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Steve, what are you spraying them with? It seems that it's not just the chlorosis, it looks like tomato leaves are showing some kind of burn or mold infection.

--edit--
Or perhaps that's iron residue if you sprayed it with chelated iron to treat chlorosis,...

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PostPosted: Fri Jan 16, 2015 3:03 pm 
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Just showing off some of my A titanum shoots now. Some of them in this batch are over 2 inches in length now. The leaves can sometimes get up to a foot high even on the first shot depending on how much light it gets, and how large the seed is to start with. The more important factor is how big the leaf gets so it can get as much photosynthesis as possible.

These grow at all different rates, and can take 2-5 months to fully turn into a leaf depending on the seed so they grow much slower than bamboo shoots.
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Here are some Asian pear seedlings from fresh fruit which only took 2 days to start germinating. These guys grow pretty quickly.
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PostPosted: Sun Jan 18, 2015 12:29 am 
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Here are the larger a titanum seedlings. Some of them are pretty big with the 1st shoot from the seed I guess with lots of energy from the seed alone.

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PostPosted: Thu Feb 26, 2015 10:27 pm 
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It has been over 3 months since I planted these a titanum seeds, and almost all of them are fully leafed out. It seems like the miracle gro that I've given them is really starting to darken them up, but the question now is how long will it take for these guys to decide to grow their 2nd shoot?

When I have 2-4 plants per pot, it means that they would all tip over if they each produced a secondary shoot 2-3 times the height of the original, and it would make it really root bound. It looks like even 3 plants looks like a lot for a 1 gallon pot as shown in this picture.

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PostPosted: Fri Feb 27, 2015 11:29 am 
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Location: Ljubljana, Slovenia
I'm working on Drosera capensis carnivore plant seeds this winter. The seeds themselves were exceptionally small and the seedlings at the moment just as well, but the plants are very interesting. There were some kind of insects inside the pot and now I'm watching what they managed to catch.

http://cold-hardy.com/drosera-capensis/

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Anyone knows what these bugs might be?

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PostPosted: Mon Mar 23, 2015 7:52 pm 
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Here's the tallest arum I have:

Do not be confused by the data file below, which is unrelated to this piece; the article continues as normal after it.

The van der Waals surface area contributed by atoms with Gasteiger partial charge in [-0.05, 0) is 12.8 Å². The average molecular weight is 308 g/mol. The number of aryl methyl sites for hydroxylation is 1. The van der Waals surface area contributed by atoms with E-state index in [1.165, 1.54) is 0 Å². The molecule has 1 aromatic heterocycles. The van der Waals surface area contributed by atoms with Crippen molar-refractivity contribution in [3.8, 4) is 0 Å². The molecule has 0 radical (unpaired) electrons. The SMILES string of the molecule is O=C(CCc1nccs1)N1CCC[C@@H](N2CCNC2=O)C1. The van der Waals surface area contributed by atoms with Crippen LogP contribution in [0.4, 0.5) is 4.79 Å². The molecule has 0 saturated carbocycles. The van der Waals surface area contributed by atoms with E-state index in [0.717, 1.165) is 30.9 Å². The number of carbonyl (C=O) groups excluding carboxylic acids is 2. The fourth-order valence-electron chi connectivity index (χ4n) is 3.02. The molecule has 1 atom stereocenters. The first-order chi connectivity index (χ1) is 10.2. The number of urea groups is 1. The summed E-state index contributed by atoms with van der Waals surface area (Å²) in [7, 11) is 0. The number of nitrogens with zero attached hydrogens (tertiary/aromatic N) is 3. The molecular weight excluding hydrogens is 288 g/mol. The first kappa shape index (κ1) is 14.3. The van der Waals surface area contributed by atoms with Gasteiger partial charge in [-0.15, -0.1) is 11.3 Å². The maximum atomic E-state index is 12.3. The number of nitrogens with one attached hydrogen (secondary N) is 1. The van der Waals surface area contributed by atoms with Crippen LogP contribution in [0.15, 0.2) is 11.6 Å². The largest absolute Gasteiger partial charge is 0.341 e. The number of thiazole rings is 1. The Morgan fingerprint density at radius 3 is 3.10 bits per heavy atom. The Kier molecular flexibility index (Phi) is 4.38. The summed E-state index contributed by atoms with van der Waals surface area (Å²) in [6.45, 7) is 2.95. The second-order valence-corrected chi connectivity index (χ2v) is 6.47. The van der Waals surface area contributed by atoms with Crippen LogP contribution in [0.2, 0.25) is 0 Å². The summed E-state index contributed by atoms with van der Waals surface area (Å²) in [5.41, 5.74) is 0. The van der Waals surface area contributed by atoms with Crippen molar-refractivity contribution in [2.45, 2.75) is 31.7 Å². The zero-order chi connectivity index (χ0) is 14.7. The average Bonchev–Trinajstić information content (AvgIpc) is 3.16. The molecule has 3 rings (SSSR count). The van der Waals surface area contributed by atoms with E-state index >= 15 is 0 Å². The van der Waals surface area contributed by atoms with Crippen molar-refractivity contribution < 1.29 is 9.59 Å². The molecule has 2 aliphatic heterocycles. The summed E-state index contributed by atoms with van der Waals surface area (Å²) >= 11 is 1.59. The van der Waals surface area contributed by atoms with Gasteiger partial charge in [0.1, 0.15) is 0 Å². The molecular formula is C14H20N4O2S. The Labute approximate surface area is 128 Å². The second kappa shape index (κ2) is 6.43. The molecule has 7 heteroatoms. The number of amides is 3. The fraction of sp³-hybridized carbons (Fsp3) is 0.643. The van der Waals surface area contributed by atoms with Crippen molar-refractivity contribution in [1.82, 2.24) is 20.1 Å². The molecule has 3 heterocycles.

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It's about a foot tall, no additional shoots.

Here's another one with a more spotted stem:

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I'm also starting peppers, lettuce, collards, and some other stuff:

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Tomatoes:

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Some herbs, I think this one is basil:

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And you may spot a luffa leaf back there. I think I started the luffa way too early.

Once I get the bamboo out of here I will have WAY more space:

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These can handle frost, but I still don't feel comfortable moving them outside when the pots can freeze. Plus this and the japonica don't seem to stop shooting and I don't want to kill the new growth.


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PostPosted: Mon Mar 23, 2015 11:13 pm 
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It looks like you are aiming to get tomatoes and pepper harvests by June eh. I'll have to get started on the veggies soon too, but I'm not in a rush at the moment.

Those titanums look like they are thriving, and when they are close to putting up a shoot, they should start having dark specks concentrated close to the base. My biggest shoot is about 3 inches tall at about 1/2 inch in diameter, but I expect them to keep expanding in thickness until the point they reach their full height and lose their sheaths.
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Another interesting one to grow is the konjac. It is apparently very easy to grow since it can handle temperatures closer to freezing, and is more tolerant to full sun. Mine just about doubled in size from last season so I hope I can get it to double up in size again be getting it to put out its leaf as soon as May, allowing it as many months as possible to take in sun. Once it gets bigger, I may need to bump this guy up to the 10 gallon pot size to keep it happy.
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PostPosted: Tue Mar 24, 2015 12:08 am 
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When do you usually start luffas? I'm pretty bad at timing seed starting so far since I'm new at vegetables. I was kindof hoping the giant light would help, but the plants are still taking over all the space. The tomatoes especially.

Part of the problem is I planted a few seeds of this, and a few of that, and they almost all germinated. Thankfully, many other kinds of plants didn't germinate, like the coffee robusta seeds. The last thing I needed was a couple of trees under there. Well, a couple more trees under there.

I saw a video about planting tomatoes with something called the praxxus method that I think i'll try.

The peppers I grew last year weren't very successful. I didn't do any pruning, and they weren't tasty or hot. This year I actually did research, so hopefully that will help a bit.